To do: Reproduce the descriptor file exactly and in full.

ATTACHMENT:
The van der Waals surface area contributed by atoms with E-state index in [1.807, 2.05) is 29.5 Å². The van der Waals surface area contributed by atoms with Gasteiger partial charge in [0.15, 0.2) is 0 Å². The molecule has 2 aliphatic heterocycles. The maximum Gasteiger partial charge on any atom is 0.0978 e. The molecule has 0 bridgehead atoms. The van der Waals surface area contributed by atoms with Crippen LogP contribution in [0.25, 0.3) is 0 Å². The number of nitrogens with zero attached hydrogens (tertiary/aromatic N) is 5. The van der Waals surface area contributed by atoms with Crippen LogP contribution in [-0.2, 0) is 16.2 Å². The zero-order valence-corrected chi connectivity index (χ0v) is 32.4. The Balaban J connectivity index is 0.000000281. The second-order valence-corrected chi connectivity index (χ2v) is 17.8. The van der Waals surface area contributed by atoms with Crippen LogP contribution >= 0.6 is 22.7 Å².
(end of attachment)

The van der Waals surface area contributed by atoms with E-state index in [1.807, 2.05) is 29.5 Å². The van der Waals surface area contributed by atoms with Gasteiger partial charge in [0.15, 0.2) is 0 Å². The molecule has 2 aliphatic heterocycles. The maximum Gasteiger partial charge on any atom is 0.0978 e. The molecule has 0 bridgehead atoms. The van der Waals surface area contributed by atoms with Crippen LogP contribution in [0.25, 0.3) is 0 Å². The number of nitrogens with zero attached hydrogens (tertiary/aromatic N) is 5. The van der Waals surface area contributed by atoms with Crippen LogP contribution in [-0.2, 0) is 16.2 Å². The zero-order valence-corrected chi connectivity index (χ0v) is 32.4. The Balaban J connectivity index is 0.000000281. The second-order valence-corrected chi connectivity index (χ2v) is 17.8. The van der Waals surface area contributed by atoms with Crippen LogP contribution >= 0.6 is 22.7 Å².